Category Archives: Bronchoconstriction

Question: In the Bronchoconstriction Medical Directive, would a patient ever receive salbutamol followed by epinephrine? Is epi there in case that the patient does not respond to salbutamol and instead gets worse after salbutamol administration? If the patient does not require epi at first, but instead is given salbutamol, then gets worse requiring epi, could that epi administration follow with salbutamol again?

Question: I have a question about the benefits between using MDI vs. nebulized ventolin. I understand the direction is to use MDI as the preferred route. It certainly makes sense with anybody who is infectious but seems counterintuitive when you could be administering drug with oxygen at the same time as with the case of nebulization. There is also a perceived psychological benefit when patients can feel and see the mist. I have heard about studies that were done at Sick Kids to support MDI use. I was unable to locate them. Is there any other evidence you can suggest as to why MDI is the preferred route? Thank you so much for your time.

Question: Some years ago during a recert in the fall a question was posed regarding administering a nebulized treatment of ventolin to a patient who otherwise would not tolerate an MDI but also had a fever above 38C (all other conditions met). The question was answered by stating if all attempts fail for use of the MDI, a nebulized treatment could be administered if all droplet precautions were taken (N95 worn, gown worn closed window to cab area, goes without saying truck disinfected). Is this in fact the case? (Updated)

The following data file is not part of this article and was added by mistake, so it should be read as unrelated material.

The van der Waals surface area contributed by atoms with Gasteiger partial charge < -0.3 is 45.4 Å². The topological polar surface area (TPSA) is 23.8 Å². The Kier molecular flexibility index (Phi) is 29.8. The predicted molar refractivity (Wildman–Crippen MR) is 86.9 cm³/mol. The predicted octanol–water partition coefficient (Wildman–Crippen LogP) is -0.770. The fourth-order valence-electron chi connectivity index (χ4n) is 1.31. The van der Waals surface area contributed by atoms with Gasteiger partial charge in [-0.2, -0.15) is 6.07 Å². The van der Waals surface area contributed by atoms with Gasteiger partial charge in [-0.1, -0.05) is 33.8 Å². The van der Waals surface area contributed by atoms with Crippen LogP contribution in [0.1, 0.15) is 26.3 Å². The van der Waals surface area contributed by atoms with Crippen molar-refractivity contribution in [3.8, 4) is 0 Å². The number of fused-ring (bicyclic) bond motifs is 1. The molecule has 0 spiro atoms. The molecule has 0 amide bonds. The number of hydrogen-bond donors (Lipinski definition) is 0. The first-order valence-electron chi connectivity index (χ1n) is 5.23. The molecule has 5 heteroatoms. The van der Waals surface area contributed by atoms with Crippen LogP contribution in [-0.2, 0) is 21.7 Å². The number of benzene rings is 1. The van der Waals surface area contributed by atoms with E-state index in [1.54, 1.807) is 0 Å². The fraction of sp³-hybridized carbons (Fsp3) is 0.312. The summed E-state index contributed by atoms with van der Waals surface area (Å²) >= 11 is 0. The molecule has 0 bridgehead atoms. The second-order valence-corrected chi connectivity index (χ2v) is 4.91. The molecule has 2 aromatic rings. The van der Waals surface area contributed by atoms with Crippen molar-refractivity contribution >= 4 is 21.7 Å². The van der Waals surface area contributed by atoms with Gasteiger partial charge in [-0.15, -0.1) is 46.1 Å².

Question: Would it be a waste of a paramedic’s time to deliver Salbutamol through a BVM to an unconscious patient while setting up for Epi in the case of an Asthma or anaphylaxis? Would the OPA if used, not block the mist and prevent inhalation? To me, Epi administration (scenario dependent) would be the priority. Thanks

Question: With regards to EPI administration, presumably under the Bronchoconstriction directive. We do not have auto-injectors in the service I work in. Our directives indicate ONE administration via IM. My question is regarding the patient's previous use of their own auto-injector. I would assume that if they still met our protocol showing appropriate signs and symptoms, that their injector did not work and I would administer our EPI IM once only. Thoughts?

Question: CPAP for CHF and COPD is to maintain a constant pressure in the airways (splinting with COPD) and to help push the fluid out of the alveoli and into the circulation with CHF. Would paramedics who do not have CPAP available be wrong, if the patient is conscious and tolerates, assist each inhalation with a BVM to increase tidal volume and create more positive pressure during inhalation, although not maintained with exhalation, in an attempt to force the fluid out with CHF. Debate is that we assist the ventilation at one breath every 5 seconds or 12/minute unless hyperventilating due to head trauma and respiratory problems with coning of the pupil(s). Thanks for the assistance.